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soreff comments on Ethics and rationality of suicide - Less Wrong

43 Post author: anonymous259 02 May 2011 01:38AM

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Comment author: soreff 27 October 2011 09:26:08PM *  0 points [-]

Rare? Most of us are eventually going to die of illnesses with fairly miserable end states (some heart disease, most cancers, stroke, Alzheimer's). I'd be quite surprised if the expected utility for the last couple of months of a typical life isn't negative. Do you really think that this situation is rarer than, say, 25%? For the 25% of us with the worst last two months in the populations as a whole, do you think that the utility of those two months is actually positive?

(I'm picking two months as the time interval from watching two relative's deaths from Alzheimer's and pancreatic cancer respectively. It seems like a conservative estimate of the amount of time spent with net negative quality of life in their cases. It seems like a reasonable guess at a conservative estimate for typical terminal illnesses.)

Comment author: Nick_Roy 27 October 2011 10:08:00PM 1 point [-]

I'm considering the possibility of an experimental treatment becoming available during those two months that could save the terminally ill patient from dying of that illness. Being alive would then allow the possibility of new life extension treatments, would could lead to a very long life indeed.

This would be a conjunction of possibilities, so I realize that the overall possibility of a terminally person transitioning to a very long-lived person is slim, but even a slim chance of living for a very long time is worth almost any degree of suffering. If no experimental treatment becomes available during those two months (the likely outcome), cryonics upon death is the next best legal option. If suicide + cryonics were legal, it would make sense to try that if no experimental treatment were even in the research pipeline, but it's not legal, and so no cryonics organization would go through with it.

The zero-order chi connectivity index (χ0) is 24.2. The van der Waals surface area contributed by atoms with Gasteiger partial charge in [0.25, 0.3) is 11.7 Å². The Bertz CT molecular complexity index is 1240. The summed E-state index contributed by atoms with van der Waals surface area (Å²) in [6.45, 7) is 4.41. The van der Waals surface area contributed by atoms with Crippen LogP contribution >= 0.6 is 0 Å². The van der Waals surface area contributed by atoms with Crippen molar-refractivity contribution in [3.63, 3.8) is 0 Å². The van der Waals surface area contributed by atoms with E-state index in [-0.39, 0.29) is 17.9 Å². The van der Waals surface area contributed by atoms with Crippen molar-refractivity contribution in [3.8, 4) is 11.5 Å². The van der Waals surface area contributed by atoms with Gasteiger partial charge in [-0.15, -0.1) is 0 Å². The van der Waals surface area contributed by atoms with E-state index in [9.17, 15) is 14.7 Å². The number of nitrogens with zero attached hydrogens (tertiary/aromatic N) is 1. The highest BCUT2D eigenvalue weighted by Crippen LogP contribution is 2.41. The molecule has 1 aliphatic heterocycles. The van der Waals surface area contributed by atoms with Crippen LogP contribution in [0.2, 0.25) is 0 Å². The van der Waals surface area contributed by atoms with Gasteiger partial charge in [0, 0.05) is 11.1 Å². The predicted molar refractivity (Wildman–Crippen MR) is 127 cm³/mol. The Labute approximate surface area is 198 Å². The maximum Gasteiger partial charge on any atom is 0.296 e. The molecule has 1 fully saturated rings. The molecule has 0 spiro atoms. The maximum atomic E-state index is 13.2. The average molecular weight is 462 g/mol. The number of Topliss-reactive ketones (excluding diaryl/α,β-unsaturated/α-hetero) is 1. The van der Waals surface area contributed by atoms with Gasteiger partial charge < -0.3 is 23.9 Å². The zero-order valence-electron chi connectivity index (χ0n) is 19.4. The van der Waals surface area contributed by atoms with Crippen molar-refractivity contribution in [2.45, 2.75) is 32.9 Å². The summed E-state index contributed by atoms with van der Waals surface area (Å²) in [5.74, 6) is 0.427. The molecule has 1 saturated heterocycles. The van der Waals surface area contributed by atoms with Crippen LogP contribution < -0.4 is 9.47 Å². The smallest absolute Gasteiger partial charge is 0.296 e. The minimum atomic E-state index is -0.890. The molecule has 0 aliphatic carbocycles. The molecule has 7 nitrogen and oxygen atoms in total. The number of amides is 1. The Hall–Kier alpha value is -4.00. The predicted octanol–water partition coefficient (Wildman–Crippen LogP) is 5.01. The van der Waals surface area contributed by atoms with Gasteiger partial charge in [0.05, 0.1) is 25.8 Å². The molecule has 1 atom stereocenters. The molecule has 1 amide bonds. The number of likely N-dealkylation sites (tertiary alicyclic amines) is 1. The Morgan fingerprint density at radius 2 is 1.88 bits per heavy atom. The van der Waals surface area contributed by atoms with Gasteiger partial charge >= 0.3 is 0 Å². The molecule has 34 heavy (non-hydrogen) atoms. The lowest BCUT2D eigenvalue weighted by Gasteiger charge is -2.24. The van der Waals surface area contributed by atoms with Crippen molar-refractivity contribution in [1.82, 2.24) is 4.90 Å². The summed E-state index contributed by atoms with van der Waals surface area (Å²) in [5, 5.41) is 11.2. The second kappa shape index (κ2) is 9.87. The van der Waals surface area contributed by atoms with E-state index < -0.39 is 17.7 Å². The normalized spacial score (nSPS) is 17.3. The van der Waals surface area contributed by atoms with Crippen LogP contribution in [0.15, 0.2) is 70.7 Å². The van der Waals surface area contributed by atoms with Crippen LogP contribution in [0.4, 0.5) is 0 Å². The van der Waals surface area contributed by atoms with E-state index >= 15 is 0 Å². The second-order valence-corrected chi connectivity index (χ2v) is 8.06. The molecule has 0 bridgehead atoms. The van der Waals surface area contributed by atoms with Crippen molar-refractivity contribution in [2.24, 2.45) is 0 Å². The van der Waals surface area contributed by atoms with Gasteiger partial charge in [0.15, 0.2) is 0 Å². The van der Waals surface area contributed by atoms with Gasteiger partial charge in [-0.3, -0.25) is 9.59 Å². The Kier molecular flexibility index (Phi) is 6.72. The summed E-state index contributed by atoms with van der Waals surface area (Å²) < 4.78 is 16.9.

Also, as a transhumanist, I don't accept that most of us are eventually going to die of illnesses with fairly miserable end states.

Comment author: NancyLebovitz 02 December 2011 05:55:28PM 0 points [-]

It seems extremely unlikely that an experimental treatment will appear as a surprise within two months. If it's actually new, then there will be trials of it first, and I think research could turn up that information.

Comment author: soreff 27 October 2011 11:10:03PM *  0 points [-]

but even a slim chance of living for a very long time is worth almost any degree of suffering

Huh? Are you applying any discount rate to the value of living a very long time? The tradeoffs you are describing sound like they are calculated with the current utility of a very long lifespan being almost unbounded. For someone with a discount rate of 1% annually, an infinite lifespan has a net present utility of 100 years of lifespan. If, for instance, there was a 0.1% chance of the conjunction of a cure and an indefinite lifespan it wouldn't be worth -0.11 lifespan-years of utility, and a miserable two months could easily match that.

Also, as a transhumanist, I don't accept that most of us are eventually going to die of illnesses with fairly miserable end states.

It isn't desirable, of course. Nonetheless, looking, for instance, at the rather modest progress since the "war on cancer" was announced 40 years ago, it seems like a plausible extrapolation. Of course, a uFAI is perhaps plausible, and would technically satisfy your claim, a paperclipped population doesn't get cancer, but I don't think that is what you intended... What do you intend, and what is your evidence?